20 Pakistan soldiers killed as bomb hits military convoy

Barbed wire, placed by security officials, cordons off a road leading towards the site of a bomb blast in Bannu January 19, 2014. At least 20 Pakistani soldiers were killed on Sunday when an explosion hit an army convoy in the northwestern town Bannu
Barbed wire, placed by security officials, cordons off a road leading towards the site of a bomb blast in Bannu January 19, 2014. At least 20 Pakistani soldiers were killed on Sunday when an explosion hit an army convoy in the northwestern town Bannu, intelligence and military sources said. More than 30 others were wounded in the attack on the convoy as it prepared to leave the town at the gateway to North Waziristan, a lawless, tribal region on the Afghan border where many militant groups are holed up. -- PHOTO: REUTERS

PESHAWAR (AFP) - A bomb claimed by the Pakistani Taleban killed 20 soldiers and wounded more than 30 when it ripped through a military convoy in the restive north-west on Sunday, officials said.

The attack happened in the city of Bannu, near the North Waziristan tribal region which is a known stronghold of militants linked to the Taleban and Al-Qaeda.

"A vehicle-borne improvised explosive device caused the blast," a senior military official told AFP, adding the exact circumstances were unclear.

"The explosion took place in one of the vehicles of the convoy, killing 20 soldiers and wounding more than 30," he said on condition of anonymity.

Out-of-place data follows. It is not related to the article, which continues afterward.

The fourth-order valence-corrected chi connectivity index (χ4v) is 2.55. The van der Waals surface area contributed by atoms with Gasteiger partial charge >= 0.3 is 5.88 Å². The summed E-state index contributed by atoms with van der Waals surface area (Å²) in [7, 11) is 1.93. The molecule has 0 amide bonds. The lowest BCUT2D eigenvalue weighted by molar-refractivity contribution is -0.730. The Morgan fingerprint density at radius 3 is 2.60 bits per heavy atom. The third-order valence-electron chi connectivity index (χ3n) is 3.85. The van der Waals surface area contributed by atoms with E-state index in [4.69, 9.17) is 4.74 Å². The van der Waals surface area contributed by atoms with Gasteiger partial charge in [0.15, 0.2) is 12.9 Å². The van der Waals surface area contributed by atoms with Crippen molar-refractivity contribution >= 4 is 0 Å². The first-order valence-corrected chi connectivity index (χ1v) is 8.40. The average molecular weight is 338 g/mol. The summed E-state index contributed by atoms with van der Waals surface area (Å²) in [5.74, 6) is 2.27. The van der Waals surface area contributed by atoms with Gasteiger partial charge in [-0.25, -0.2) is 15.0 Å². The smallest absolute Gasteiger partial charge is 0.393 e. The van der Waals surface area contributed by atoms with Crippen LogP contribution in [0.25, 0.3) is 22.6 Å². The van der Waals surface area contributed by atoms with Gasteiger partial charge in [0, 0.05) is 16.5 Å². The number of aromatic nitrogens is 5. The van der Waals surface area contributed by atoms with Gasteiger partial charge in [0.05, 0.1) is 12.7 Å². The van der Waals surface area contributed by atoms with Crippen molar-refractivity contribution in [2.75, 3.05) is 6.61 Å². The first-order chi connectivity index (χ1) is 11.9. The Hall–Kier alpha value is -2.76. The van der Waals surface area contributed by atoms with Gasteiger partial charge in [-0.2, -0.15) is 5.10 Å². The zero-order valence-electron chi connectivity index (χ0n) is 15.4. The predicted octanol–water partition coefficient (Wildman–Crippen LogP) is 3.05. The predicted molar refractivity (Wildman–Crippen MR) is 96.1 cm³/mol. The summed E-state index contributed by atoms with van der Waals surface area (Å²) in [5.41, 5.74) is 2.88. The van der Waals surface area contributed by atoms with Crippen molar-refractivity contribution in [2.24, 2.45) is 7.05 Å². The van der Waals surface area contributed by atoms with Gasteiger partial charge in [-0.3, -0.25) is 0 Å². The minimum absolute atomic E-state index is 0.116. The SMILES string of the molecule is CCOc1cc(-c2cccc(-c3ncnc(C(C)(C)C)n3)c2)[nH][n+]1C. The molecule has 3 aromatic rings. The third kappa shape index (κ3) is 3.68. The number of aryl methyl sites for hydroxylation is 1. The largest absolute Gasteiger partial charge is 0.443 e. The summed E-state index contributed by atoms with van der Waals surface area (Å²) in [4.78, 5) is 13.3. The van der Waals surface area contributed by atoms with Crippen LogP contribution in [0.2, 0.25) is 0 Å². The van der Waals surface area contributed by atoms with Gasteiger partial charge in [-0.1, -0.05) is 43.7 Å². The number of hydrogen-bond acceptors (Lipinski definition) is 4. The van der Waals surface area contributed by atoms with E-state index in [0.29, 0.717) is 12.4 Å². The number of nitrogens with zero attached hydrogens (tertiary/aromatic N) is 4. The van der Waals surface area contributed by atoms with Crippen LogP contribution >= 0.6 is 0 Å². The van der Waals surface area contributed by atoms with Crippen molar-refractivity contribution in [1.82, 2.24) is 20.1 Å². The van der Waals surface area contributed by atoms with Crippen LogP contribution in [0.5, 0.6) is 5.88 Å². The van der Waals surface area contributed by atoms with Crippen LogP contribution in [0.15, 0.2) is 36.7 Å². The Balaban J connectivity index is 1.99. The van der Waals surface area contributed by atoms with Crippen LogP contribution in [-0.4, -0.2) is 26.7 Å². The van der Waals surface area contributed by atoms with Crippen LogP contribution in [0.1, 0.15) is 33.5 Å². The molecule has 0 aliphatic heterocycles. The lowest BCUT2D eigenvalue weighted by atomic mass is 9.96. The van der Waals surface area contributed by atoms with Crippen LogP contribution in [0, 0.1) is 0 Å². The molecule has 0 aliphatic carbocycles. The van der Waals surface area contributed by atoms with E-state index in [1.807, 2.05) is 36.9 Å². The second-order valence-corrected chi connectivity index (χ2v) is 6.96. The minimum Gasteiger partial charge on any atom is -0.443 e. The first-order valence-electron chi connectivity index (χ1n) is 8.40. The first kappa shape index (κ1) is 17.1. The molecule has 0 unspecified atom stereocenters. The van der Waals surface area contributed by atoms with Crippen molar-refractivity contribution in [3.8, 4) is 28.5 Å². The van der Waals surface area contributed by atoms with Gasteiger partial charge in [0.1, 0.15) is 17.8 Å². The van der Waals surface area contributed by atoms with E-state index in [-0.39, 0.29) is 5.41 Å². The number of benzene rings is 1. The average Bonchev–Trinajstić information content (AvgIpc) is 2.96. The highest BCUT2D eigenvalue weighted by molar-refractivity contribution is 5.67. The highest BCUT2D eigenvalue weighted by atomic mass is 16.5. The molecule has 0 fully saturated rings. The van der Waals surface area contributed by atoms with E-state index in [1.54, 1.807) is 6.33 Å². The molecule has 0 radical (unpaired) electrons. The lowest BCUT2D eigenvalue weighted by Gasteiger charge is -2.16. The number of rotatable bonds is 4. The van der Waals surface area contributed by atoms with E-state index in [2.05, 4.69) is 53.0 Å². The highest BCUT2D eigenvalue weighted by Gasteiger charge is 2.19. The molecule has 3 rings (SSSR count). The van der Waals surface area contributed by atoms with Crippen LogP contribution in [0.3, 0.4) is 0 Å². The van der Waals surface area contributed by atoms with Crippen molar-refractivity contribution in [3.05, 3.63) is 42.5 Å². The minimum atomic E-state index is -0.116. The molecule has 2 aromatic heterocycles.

The official said the convoy was about to leave for the town of Razmak in North Waziristan when the blast hit one of the civilian vehicles hired to move troops.

A Frontier Corps official confirmed the attack and casualties.

Tehreek-e-Taleban Pakistan (TTP) spokesman Shahidullah Shahid claimed responsibility.

"It was part of our fight against a secular system," he told AFP by telephone from an undisclosed location.

"We will carry out more such attacks in future."

Taleban insurgents have led a bloody campaign against the Pakistani state in recent years. They have carried out hundreds of attacks on security forces and government targets, mainly in the northwest.

An eyewitness told AFP by telephone that the vehicle hit by the bomb was transformed into scorched metal.

"I collected human remains including hands and legs from the site after the attack," he said on condition of anonymity.

Body parts and soldiers' personal belongings littered the scene.

"I also helped rescue workers in moving injured people to ambulances," the witness added.

Bannu has been the scene of several past attacks on security forces.

Pakistani troops have for years been battling homegrown insurgents in the tribal belt, which Washington considers the main hub of Taleban and Al-Qaeda militants plotting attacks on the West and in Afghanistan.

The Pakistani Taleban, other militant affiliates and Al-Qaeda-linked networks all have strongholds in the country's northwest, particularly in the semi-autonomous tribal areas on the Afghan border.

Pakistan, which joined the US-led "war on terror" in 2001, has since July 2007 been gripped by a local Taleban-led insurgency concentrated largely in the northwest.

It says more than 40,000 people have been killed in Pakistan since 2001 by militants who oppose Islamabad's US alliance.

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